Feast of the Transfiguration of the Lord

Lectionary: 614

We did not follow cleverly devised myths when we made known to you the power and coming of our Lord Jesus Christ, but we had been eyewitnesses of his majesty.


Saint Peter's reference to myths in his Second Letter tells us that the apostolic church and the early fathers (the Patristics) were well aware of mythology and flatly denied there was anything mythological about the Gospel. 
They knew about gods who were supposedly born of women and gods raised from the dead. The similarities were accidental, not substantial. A pumpkins may resemble a bowling ball but they are not remotely alike . There is no comparison between pagan myths and Christian faith.  
Many cultures and religions are built on a particular mythology. Classical education taught us all about Greek and Roman gods; many of us learned of Celtic and Scandinavian gods also. A multi-cultural society wants our children to learn something about Native American and Asian mythologies. 
Secular American culture also has its myths: George Washington and the cherry tree; the rail splitting Abe Lincoln, Paul Bunyan and John Henry. Some mythological stories may have factual roots but they are used for larger purposes. The story of Washington's cherry tree may be true but that's not why it's told to children. Lincoln certainly split logs into rails to fence in his father's cattle but the story was used to persuade voters that the Illinois lawyer was "one of us." Mythological stories don't have to be historically accurate to teach truth. 
Some nineteenth century Protestant scripture scholars suspected the stories of Jesus were mythological. Some believed that a Jewish preacher may have been crucified and then "raised up" by the disciples who refused to stop talking about him. Perhaps they even stole his body from the grave! 
Some Protestant theologians suggested the gospel was basically true even if it was largely made up by some smart fellows who also fabricated stories about fishermen and tax collecting apostles. They supposed the real history was not important but the myths were. Somehow, miraculously, the apostles had stumbled into an "eternal truth" which might still be relevant in modern times. 
Fortunately, later scholars discovered historical foundations in the New Testament. While some had supposed the gospels must have appeared centuries after Jesus' death, they showed how the four canonical gospels -- Matthew, Mark, Luke and John -- were written in the first century. Mark may have been written as early as 45 AD. 
Belatedly, in 1943, the Roman Catholic Church took up the challenge of scripture scholarship  and provided better theological guidelines. 
The gospel is not a cleverly devised myth. If it were, it could not save us. Much of the 19th century problem was the supposition that we are saved by our beliefs, i.e. our opinions. "Only faith," as Martin Luther taught. 
Nineteenth century biblical scholars created their own myth to update the Christian religion. Since the story of Jesus was only a myth, it could be rewritten to fit modern necessities. And one of the surest truths, they asserted, was the Roman Catholic Church had lost the gospel since the beginning! The apostles got it wrong but now, with our modern insights, we can tell you The Truth. Scholars as recent as Harvey Cox make such claims.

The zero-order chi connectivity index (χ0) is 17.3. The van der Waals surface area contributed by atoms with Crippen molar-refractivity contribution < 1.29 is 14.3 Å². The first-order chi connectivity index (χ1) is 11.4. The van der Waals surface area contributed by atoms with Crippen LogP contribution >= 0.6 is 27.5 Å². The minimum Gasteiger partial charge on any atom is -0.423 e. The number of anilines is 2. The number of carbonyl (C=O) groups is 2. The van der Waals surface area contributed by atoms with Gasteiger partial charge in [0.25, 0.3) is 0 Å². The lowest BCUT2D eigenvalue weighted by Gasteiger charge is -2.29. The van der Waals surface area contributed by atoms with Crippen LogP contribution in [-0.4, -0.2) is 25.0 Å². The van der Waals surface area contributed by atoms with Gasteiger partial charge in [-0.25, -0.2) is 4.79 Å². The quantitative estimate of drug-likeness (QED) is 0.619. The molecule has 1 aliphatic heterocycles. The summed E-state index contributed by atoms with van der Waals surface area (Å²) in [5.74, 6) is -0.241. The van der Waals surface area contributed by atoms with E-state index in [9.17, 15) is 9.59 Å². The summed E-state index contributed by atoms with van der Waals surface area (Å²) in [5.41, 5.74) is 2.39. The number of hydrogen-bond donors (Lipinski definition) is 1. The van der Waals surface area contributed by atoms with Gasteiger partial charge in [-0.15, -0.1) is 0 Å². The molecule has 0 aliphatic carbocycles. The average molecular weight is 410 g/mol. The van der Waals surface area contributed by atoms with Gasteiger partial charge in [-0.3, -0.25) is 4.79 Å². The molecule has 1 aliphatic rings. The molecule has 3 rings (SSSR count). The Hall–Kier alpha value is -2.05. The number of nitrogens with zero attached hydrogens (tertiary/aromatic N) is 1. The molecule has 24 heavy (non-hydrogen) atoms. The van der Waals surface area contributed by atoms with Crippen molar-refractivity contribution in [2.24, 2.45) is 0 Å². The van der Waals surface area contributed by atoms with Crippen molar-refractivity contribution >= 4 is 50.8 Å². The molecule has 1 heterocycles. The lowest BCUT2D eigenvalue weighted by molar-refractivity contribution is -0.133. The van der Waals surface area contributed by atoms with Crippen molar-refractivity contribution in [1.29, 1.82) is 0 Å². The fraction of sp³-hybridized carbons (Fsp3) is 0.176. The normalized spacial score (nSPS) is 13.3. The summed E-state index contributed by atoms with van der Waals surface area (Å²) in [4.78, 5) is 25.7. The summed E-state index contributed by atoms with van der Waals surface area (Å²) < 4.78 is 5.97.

Salvation must go deeper than our opinions; it must shape our behavior and change our very substance. We must literally eat the flesh, drink the blood and breathe the breath of Jesus. We must be joined corporeally to him by baptism into his death. 
When Jesus sent us out he didn't say, "teach this doctrine" or "persuade them of this ideology." He said, "make disciples and baptize them." 
Catholic doctrine assures us that, for all our sinfulness and misguided ways, God has never abandoned his people. Our sacraments still bind us to the historical Body of Christ, a body which was born of Mary, transfigured on Mount Tabor, crucified on Calvary, raised up at Easter, and taken into heaven some forty days later. If he does not appear as the man he was, he is still physically with us in the Church and its sacraments. 
Our story is true history; it is not grounded in once-upon-a-time or a-galaxy-far-far-away.

I well remember my own struggle with faith as I learned of a mythological interpretation of the Gospel. If it were not founded on actual history, if the myths were important but not the facts, then I might, as a priest, maintain a public life quite different from my personal life. What were important was what I said and what people believed -- and not what I actually was. 
In those days I was not at all sure of myself or my vocation. Young adults often feel like they are faking it. They look like adults and are expected to act like adults but sometimes they feel like children. 
Eventually the Sacrament of Penance would reassure me of my vocation and the Lord's choice. Reconciled to myself as a loved sinner, I could preach the gospel and celebrate the Eucharist with the assurance of faith. Yes, the Lord is here in the Real Presence of the Blessed Sacrament even when these damaged goods  preside over the ceremony. 

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I love to write. This blog helps me to meditate on the Word of God, and I hope to make some contribution to our contemplations of God's Mighty Works.

Ordinarily, I write these reflections two or three weeks in advance of their publication. I do not intend to comment on current events.

I understand many people prefer gender-neutral references to "God." I don't disagree with them but find that language impersonal, unappealing and tasteless. When I refer to "God" I think of the One whom Jesus called "Abba" and "Father", and I would not attempt to improve on Jesus' language.

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